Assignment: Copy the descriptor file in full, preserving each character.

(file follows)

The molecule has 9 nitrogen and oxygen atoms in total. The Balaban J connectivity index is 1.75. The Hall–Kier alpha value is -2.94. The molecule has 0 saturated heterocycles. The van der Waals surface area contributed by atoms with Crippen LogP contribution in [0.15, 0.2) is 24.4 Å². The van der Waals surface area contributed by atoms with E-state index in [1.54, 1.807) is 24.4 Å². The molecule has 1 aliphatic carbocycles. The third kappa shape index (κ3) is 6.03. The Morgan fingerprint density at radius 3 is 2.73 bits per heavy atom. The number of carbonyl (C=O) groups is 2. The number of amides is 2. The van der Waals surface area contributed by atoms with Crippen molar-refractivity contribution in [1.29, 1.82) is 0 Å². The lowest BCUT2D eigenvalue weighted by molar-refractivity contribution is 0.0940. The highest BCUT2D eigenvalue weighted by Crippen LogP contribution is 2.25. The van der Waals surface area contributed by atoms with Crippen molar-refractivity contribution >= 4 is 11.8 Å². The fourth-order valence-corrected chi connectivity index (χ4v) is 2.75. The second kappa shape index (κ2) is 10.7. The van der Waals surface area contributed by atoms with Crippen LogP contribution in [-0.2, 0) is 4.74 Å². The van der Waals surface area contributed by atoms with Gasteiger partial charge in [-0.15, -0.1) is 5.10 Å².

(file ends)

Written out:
The molecule has 9 nitrogen and oxygen atoms in total. The Balaban J connectivity index is 1.75. The Hall–Kier alpha value is -2.94. The molecule has 0 saturated heterocycles. The van der Waals surface area contributed by atoms with Crippen LogP contribution in [0.15, 0.2) is 24.4 Å². The van der Waals surface area contributed by atoms with E-state index in [1.54, 1.807) is 24.4 Å². The molecule has 1 aliphatic carbocycles. The third kappa shape index (κ3) is 6.03. The Morgan fingerprint density at radius 3 is 2.73 bits per heavy atom. The number of carbonyl (C=O) groups is 2. The number of amides is 2. The van der Waals surface area contributed by atoms with Crippen molar-refractivity contribution in [1.29, 1.82) is 0 Å². The lowest BCUT2D eigenvalue weighted by molar-refractivity contribution is 0.0940. The highest BCUT2D eigenvalue weighted by Crippen LogP contribution is 2.25. The van der Waals surface area contributed by atoms with Crippen molar-refractivity contribution >= 4 is 11.8 Å². The fourth-order valence-corrected chi connectivity index (χ4v) is 2.75. The second kappa shape index (κ2) is 10.7. The van der Waals surface area contributed by atoms with Crippen LogP contribution in [-0.2, 0) is 4.74 Å². The van der Waals surface area contributed by atoms with Gasteiger partial charge in [-0.15, -0.1) is 5.10 Å².